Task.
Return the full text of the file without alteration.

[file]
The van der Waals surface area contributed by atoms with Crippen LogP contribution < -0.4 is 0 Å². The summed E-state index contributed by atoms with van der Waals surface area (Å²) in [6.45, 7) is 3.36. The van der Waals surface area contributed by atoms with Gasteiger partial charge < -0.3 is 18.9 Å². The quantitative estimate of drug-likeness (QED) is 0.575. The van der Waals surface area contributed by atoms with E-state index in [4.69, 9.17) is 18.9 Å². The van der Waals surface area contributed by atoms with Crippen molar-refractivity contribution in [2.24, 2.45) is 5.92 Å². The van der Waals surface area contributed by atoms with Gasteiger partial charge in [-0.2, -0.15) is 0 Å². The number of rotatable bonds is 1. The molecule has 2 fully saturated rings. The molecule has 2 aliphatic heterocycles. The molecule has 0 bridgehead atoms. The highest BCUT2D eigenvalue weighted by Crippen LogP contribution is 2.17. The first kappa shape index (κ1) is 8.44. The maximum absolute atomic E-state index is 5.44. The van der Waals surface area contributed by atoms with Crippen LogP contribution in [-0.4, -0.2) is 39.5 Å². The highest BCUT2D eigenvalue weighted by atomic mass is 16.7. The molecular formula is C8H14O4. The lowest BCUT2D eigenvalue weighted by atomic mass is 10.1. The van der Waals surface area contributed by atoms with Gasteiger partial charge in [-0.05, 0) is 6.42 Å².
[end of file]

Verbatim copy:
The van der Waals surface area contributed by atoms with Crippen LogP contribution < -0.4 is 0 Å². The summed E-state index contributed by atoms with van der Waals surface area (Å²) in [6.45, 7) is 3.36. The van der Waals surface area contributed by atoms with Gasteiger partial charge < -0.3 is 18.9 Å². The quantitative estimate of drug-likeness (QED) is 0.575. The van der Waals surface area contributed by atoms with E-state index in [4.69, 9.17) is 18.9 Å². The van der Waals surface area contributed by atoms with Crippen molar-refractivity contribution in [2.24, 2.45) is 5.92 Å². The van der Waals surface area contributed by atoms with Gasteiger partial charge in [-0.2, -0.15) is 0 Å². The number of rotatable bonds is 1. The molecule has 2 fully saturated rings. The molecule has 2 aliphatic heterocycles. The molecule has 0 bridgehead atoms. The highest BCUT2D eigenvalue weighted by Crippen LogP contribution is 2.17. The first kappa shape index (κ1) is 8.44. The maximum absolute atomic E-state index is 5.44. The van der Waals surface area contributed by atoms with Crippen LogP contribution in [-0.4, -0.2) is 39.5 Å². The highest BCUT2D eigenvalue weighted by atomic mass is 16.7. The molecular formula is C8H14O4. The lowest BCUT2D eigenvalue weighted by atomic mass is 10.1. The van der Waals surface area contributed by atoms with Gasteiger partial charge in [-0.05, 0) is 6.42 Å².